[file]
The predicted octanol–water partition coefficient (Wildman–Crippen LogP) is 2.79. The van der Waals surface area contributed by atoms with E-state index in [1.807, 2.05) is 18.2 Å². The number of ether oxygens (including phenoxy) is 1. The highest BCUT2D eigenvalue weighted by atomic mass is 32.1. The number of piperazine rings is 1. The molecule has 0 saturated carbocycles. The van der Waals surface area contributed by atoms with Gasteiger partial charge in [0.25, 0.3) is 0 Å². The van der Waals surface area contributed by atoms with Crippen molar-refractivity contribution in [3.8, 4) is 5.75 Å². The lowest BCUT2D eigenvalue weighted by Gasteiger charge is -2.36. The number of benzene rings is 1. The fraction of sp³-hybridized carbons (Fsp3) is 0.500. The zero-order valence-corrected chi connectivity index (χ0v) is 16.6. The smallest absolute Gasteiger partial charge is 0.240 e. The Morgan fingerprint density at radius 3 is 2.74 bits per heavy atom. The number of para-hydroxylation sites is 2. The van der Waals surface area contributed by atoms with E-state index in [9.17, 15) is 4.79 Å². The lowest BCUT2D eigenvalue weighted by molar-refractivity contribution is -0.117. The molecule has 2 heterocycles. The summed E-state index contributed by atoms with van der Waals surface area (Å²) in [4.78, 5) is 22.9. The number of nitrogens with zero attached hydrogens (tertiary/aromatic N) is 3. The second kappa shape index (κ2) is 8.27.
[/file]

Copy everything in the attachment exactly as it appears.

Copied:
The predicted octanol–water partition coefficient (Wildman–Crippen LogP) is 2.79. The van der Waals surface area contributed by atoms with E-state index in [1.807, 2.05) is 18.2 Å². The number of ether oxygens (including phenoxy) is 1. The highest BCUT2D eigenvalue weighted by atomic mass is 32.1. The number of piperazine rings is 1. The molecule has 0 saturated carbocycles. The van der Waals surface area contributed by atoms with Gasteiger partial charge in [0.25, 0.3) is 0 Å². The van der Waals surface area contributed by atoms with Crippen molar-refractivity contribution in [3.8, 4) is 5.75 Å². The lowest BCUT2D eigenvalue weighted by Gasteiger charge is -2.36. The number of benzene rings is 1. The fraction of sp³-hybridized carbons (Fsp3) is 0.500. The zero-order valence-corrected chi connectivity index (χ0v) is 16.6. The smallest absolute Gasteiger partial charge is 0.240 e. The Morgan fingerprint density at radius 3 is 2.74 bits per heavy atom. The number of para-hydroxylation sites is 2. The van der Waals surface area contributed by atoms with E-state index in [9.17, 15) is 4.79 Å². The lowest BCUT2D eigenvalue weighted by molar-refractivity contribution is -0.117. The molecule has 2 heterocycles. The summed E-state index contributed by atoms with van der Waals surface area (Å²) in [4.78, 5) is 22.9. The number of nitrogens with zero attached hydrogens (tertiary/aromatic N) is 3. The second kappa shape index (κ2) is 8.27.